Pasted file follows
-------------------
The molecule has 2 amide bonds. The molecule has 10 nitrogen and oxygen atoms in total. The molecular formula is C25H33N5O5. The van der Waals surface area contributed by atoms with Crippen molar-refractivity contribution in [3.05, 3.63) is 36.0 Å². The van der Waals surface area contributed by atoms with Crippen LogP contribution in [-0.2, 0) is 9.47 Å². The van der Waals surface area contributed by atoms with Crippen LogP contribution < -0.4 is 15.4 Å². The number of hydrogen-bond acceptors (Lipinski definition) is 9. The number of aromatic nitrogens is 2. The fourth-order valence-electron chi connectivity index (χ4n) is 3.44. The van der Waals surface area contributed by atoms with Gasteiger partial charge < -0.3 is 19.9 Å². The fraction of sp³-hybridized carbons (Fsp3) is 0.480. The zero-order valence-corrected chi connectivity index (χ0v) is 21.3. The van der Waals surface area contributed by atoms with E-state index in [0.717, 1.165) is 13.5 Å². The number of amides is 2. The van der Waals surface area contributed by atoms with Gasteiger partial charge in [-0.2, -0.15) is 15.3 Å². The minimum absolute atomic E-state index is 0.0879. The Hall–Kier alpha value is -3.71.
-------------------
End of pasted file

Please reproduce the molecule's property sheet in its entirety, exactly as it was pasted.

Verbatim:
The molecule has 2 amide bonds. The molecule has 10 nitrogen and oxygen atoms in total. The molecular formula is C25H33N5O5. The van der Waals surface area contributed by atoms with Crippen molar-refractivity contribution in [3.05, 3.63) is 36.0 Å². The van der Waals surface area contributed by atoms with Crippen LogP contribution in [-0.2, 0) is 9.47 Å². The van der Waals surface area contributed by atoms with Crippen LogP contribution < -0.4 is 15.4 Å². The number of hydrogen-bond acceptors (Lipinski definition) is 9. The number of aromatic nitrogens is 2. The fourth-order valence-electron chi connectivity index (χ4n) is 3.44. The van der Waals surface area contributed by atoms with Gasteiger partial charge < -0.3 is 19.9 Å². The fraction of sp³-hybridized carbons (Fsp3) is 0.480. The zero-order valence-corrected chi connectivity index (χ0v) is 21.3. The van der Waals surface area contributed by atoms with E-state index in [0.717, 1.165) is 13.5 Å². The number of amides is 2. The van der Waals surface area contributed by atoms with Gasteiger partial charge in [-0.2, -0.15) is 15.3 Å². The minimum absolute atomic E-state index is 0.0879. The Hall–Kier alpha value is -3.71.